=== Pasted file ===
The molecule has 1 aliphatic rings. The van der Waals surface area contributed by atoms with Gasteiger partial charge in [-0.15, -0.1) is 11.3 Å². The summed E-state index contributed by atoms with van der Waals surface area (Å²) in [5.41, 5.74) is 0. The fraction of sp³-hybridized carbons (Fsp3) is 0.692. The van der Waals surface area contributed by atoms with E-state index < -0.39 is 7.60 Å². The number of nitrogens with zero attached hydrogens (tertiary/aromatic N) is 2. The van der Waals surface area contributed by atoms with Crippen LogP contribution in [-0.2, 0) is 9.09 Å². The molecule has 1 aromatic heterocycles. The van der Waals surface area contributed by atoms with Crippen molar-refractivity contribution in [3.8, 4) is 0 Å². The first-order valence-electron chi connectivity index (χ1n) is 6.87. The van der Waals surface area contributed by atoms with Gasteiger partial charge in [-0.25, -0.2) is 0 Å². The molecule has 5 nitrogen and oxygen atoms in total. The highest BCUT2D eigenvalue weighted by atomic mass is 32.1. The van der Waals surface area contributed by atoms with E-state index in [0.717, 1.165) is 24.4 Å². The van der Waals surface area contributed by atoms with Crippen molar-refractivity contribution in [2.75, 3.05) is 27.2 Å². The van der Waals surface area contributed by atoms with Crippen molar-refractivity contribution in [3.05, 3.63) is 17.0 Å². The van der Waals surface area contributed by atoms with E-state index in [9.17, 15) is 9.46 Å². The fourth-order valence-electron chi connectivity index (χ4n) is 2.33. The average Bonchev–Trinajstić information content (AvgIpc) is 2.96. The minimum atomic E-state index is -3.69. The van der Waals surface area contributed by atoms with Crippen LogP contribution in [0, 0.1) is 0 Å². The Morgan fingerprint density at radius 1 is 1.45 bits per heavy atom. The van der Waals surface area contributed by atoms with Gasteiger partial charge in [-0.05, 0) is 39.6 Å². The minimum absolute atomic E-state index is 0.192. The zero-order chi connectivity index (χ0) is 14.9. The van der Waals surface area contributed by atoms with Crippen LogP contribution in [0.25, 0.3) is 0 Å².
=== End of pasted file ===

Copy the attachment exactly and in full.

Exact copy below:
The molecule has 1 aliphatic rings. The van der Waals surface area contributed by atoms with Gasteiger partial charge in [-0.15, -0.1) is 11.3 Å². The summed E-state index contributed by atoms with van der Waals surface area (Å²) in [5.41, 5.74) is 0. The fraction of sp³-hybridized carbons (Fsp3) is 0.692. The van der Waals surface area contributed by atoms with E-state index < -0.39 is 7.60 Å². The number of nitrogens with zero attached hydrogens (tertiary/aromatic N) is 2. The van der Waals surface area contributed by atoms with Crippen LogP contribution in [-0.2, 0) is 9.09 Å². The molecule has 1 aromatic heterocycles. The van der Waals surface area contributed by atoms with Crippen molar-refractivity contribution in [3.8, 4) is 0 Å². The first-order valence-electron chi connectivity index (χ1n) is 6.87. The van der Waals surface area contributed by atoms with Gasteiger partial charge in [-0.25, -0.2) is 0 Å². The molecule has 5 nitrogen and oxygen atoms in total. The highest BCUT2D eigenvalue weighted by atomic mass is 32.1. The van der Waals surface area contributed by atoms with E-state index in [0.717, 1.165) is 24.4 Å². The van der Waals surface area contributed by atoms with Crippen molar-refractivity contribution in [2.75, 3.05) is 27.2 Å². The van der Waals surface area contributed by atoms with Crippen molar-refractivity contribution in [3.05, 3.63) is 17.0 Å². The van der Waals surface area contributed by atoms with E-state index in [9.17, 15) is 9.46 Å². The fourth-order valence-electron chi connectivity index (χ4n) is 2.33. The average Bonchev–Trinajstić information content (AvgIpc) is 2.96. The minimum atomic E-state index is -3.69. The van der Waals surface area contributed by atoms with Crippen LogP contribution in [0, 0.1) is 0 Å². The Morgan fingerprint density at radius 1 is 1.45 bits per heavy atom. The van der Waals surface area contributed by atoms with Gasteiger partial charge in [-0.05, 0) is 39.6 Å². The minimum absolute atomic E-state index is 0.192. The zero-order chi connectivity index (χ0) is 14.9. The van der Waals surface area contributed by atoms with Crippen LogP contribution in [0.25, 0.3) is 0 Å².